The telecom industry is facing a workforce crunch as its networks transform: With increased reliance on software for network functions and management, new skillsets are in demand. With 5G deployments well underway and scaling, technicians who can properly and efficiently install fiber, power and radio equipment to telecommunications sites are in high demand across the country — and there simply aren’t enough of them to do all the work as fast as operators would like. In addition, efforts to bridge the digital divide through new funding for broadband can only come to fruition as fast as networks can be built. Meanwhile, broadband demand overall has only been intensified by the pandemic, even as carriers have had to find ways to reduce in-home visits and nudge customers toward self-installation and remote access to test and monitor their networks.
A working group of the Federal Communications Commission’s Broadband Deployment Advisory Committee said last year there are around 29,000 broadband-related technicians employed in the U.S., and that number will need to increase by 20,000 in the next decade in order to accommodate broadcast repacking as well as expand universal broadband, public safety networks and 5G. Telecommunications crews “cannot keep pace with the [broadband]expansion without more skilled hands on deck,” the BDAC’s Broadband Infrastructure Deployment Job Skills and Training Opportunities Working Group concluded in a report published last fall.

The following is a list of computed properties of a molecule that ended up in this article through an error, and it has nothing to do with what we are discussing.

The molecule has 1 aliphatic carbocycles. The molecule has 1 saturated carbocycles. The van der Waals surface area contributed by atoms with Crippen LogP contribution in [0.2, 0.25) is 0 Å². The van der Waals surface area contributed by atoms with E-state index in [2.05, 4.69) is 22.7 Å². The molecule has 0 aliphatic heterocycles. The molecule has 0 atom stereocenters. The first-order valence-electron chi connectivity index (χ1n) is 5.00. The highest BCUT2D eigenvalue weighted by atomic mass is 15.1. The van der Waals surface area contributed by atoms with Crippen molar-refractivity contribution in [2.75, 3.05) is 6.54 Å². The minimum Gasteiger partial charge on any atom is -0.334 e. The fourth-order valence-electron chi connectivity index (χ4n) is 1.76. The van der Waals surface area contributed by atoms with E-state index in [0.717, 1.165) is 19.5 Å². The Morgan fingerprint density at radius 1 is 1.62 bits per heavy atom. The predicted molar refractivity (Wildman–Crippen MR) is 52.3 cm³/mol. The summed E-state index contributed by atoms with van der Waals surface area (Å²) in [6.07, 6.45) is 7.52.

That report relied on interviews with stakeholders across the industry to identify the challenges to expanding the telecom network workforce, as well as potential solutions to pursue. The seven challenges were:
1. A broadband brand “identity crisis”. Simply put, students and workers don’t know much if anything about the telecom industry and the careers it offers, how to get prepared for such jobs, or what various career trajectories in the industry looks like. “Most potential workers are not aware that there exists a broadband industry, nor do they know how to enter the relevant field in the industry,” the report said, adding, “If potential workers and students do not know what the career paths are, or how to enter the industry, there is no starting point from which to begin.”